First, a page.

The 7 Best Medicinal Plants Used by Native Americans

When life as you know it ends, you won’t be able to run to the pharmacy to pick up medication.

There won’t be a store shelf full of pain relievers, fever reducers, or cough suppressants for you to select from. Instead, you’ll be on your own, trying to figure out what you can use to help yourself or a loved one feel better. If your stockpile of medication is empty, you’ll need another plan.

The good news?

Nature is full of healing medication in the form of plants. You just need to know which ones to use, because there are also plenty of plants that’ll kill you. You don’t want to ingest the wrong one by mistake.

Find out our Firefather’s Time-Tested Natural Cures and Household Remedies

The Native Americans know the healing power of plants. Their knowledge of natural remedies is remarkable. It’s time to take a lesson from them and learn about some of the best plants to use when you’re injured or sick.

Three Quick Tips for Gathering Medicinal Herbs

Because of their respect for the earth, Native Americans didn’t want to destroy a crop while they were harvesting herbs. Here are three of their guidelines for gathering that can help us all.

  • Never tell anyone where your crop of healing medication is growing. This prevents everyone from coming to find it and taking all harvestable plants.
  • Don’t pick too many. The rule of thumb was to pick one plant for every three that you see. This way the plant continues propagating.
  • Know what you are picking. The chemical properties of plants are remarkable. But, those properties can also be deadly if used incorrectly. Don’t pick if you aren’t positive what you are gathering.

7 of the Best Medicinal Plants to Know

Here are seven of the best medicinal plants that Native Americans for a variety of remedies. Learn how to identify these, and how to use them. This knowledge might just save your life.

1. Blackberries

Easily identifiable, blackberries are the perfect plant to use to begin experimenting with natural remedies. When prepared properly, the different parts of the plants help treat many ailments.

The Roots

Blackberry roots contain tannins. These have an astringent property, especially for the digestive tract.

By creating a tea or tincture, you can harness these tannins to help treat diarrhea, hemorrhoids, and other problems in the digestive system.

If you dry the root and make a tea, you can help alleviate edema.

When you make a decoction from the roots and then mix it with a little honey, you have a natural expectorant.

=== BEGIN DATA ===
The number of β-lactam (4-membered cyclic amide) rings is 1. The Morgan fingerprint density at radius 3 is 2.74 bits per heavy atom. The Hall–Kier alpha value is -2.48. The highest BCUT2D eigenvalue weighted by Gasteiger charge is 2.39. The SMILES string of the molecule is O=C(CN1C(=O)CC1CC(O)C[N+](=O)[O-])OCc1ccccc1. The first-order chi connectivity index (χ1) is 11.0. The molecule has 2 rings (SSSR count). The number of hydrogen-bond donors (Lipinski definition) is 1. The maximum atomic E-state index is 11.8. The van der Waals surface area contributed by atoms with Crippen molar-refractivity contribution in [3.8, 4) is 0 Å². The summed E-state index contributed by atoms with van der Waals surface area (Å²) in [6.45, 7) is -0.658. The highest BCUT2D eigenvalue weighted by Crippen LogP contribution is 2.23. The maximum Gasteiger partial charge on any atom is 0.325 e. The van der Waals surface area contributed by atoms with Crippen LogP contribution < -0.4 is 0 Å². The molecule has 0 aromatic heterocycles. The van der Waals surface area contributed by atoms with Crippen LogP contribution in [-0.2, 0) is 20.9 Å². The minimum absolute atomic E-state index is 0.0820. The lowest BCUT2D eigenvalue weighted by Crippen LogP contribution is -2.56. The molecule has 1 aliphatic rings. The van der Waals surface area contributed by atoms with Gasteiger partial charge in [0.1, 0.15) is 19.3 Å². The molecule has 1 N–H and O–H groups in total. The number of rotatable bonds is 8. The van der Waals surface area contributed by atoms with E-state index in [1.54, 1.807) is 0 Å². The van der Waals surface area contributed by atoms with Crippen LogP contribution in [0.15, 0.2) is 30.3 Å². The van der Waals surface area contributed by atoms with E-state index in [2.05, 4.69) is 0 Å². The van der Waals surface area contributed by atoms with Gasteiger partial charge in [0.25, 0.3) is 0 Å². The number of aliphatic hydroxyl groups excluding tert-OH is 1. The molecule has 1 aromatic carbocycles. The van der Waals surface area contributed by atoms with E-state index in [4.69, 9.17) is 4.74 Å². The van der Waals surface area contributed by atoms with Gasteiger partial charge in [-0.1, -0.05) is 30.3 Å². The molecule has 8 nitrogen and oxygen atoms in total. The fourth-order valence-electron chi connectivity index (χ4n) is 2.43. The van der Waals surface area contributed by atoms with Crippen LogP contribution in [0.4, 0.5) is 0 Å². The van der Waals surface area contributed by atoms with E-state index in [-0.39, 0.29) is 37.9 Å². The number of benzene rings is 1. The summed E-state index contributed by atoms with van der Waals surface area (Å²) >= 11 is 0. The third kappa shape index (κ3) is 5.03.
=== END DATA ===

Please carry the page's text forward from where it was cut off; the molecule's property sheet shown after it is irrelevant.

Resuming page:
Finally, if you combine the roots with the leaves and make a tea, it’s a well-known home treatment for cholera and anemia.

The Leaves

Chewing on fresh blackberry leaves helps relieve bleeding gums and mouth sores.

By making an infusion from the leaves, you create a powerful tonic. This is used to stimulate your entire body.

Tea from the leaves helps regulate a woman’s menstrual cycle.

The Fruit

Blackberries are full of antioxidants. They are also thought to help relieve anemia when eaten regularly.

Making an infusion from the berries is also beneficial. Some people apply this externally to help cure dry and scaly skin.

2. Slippery Elm

A tree native to the central and eastern United States, slippery elm can help alleviate the symptoms of many conditions. The main active ingredient is mucilage. Typically, people harvest just and then dry it. Then, it’s either ground into a powder and mixed into drinks or mixed with boiling water to create a paste for topical applications.

Native Americans used slippery elm to treat:

  • Diarrhea
  • Sore throats
  • Heartburn
  • A dry cough
  • Skin inflammation
  • Minor wounds and burns

3. Mullein

Often referred to as the cowboy’s toilet paper, mullein is easy to identify with it’s soft leaves. The Native Americans used this plant for a variety of purposes, including medicinal ones. Here are some separate ways the parts of this plant can be used:


Dried or fresh, mullein flowers can help improve asthma and bronchitis.

Tincture from the flowers has been used to reduce inflammation and pain from ear infections.

A tea from the flowers helps alleviate pain from a sore throat. This tea is also beneficial in the treatment of the cold or flu.

A poultice from the leaves and flowers helps heal bruises and sprains.


Tea made from the leaves helps fight infection. You can also soak a rag in this tea and place it on your joints to help reduce swelling and pain.

Native Americans would dry the mullein leaves and smoke them in pipes. This practice was thought to help reduce congestion.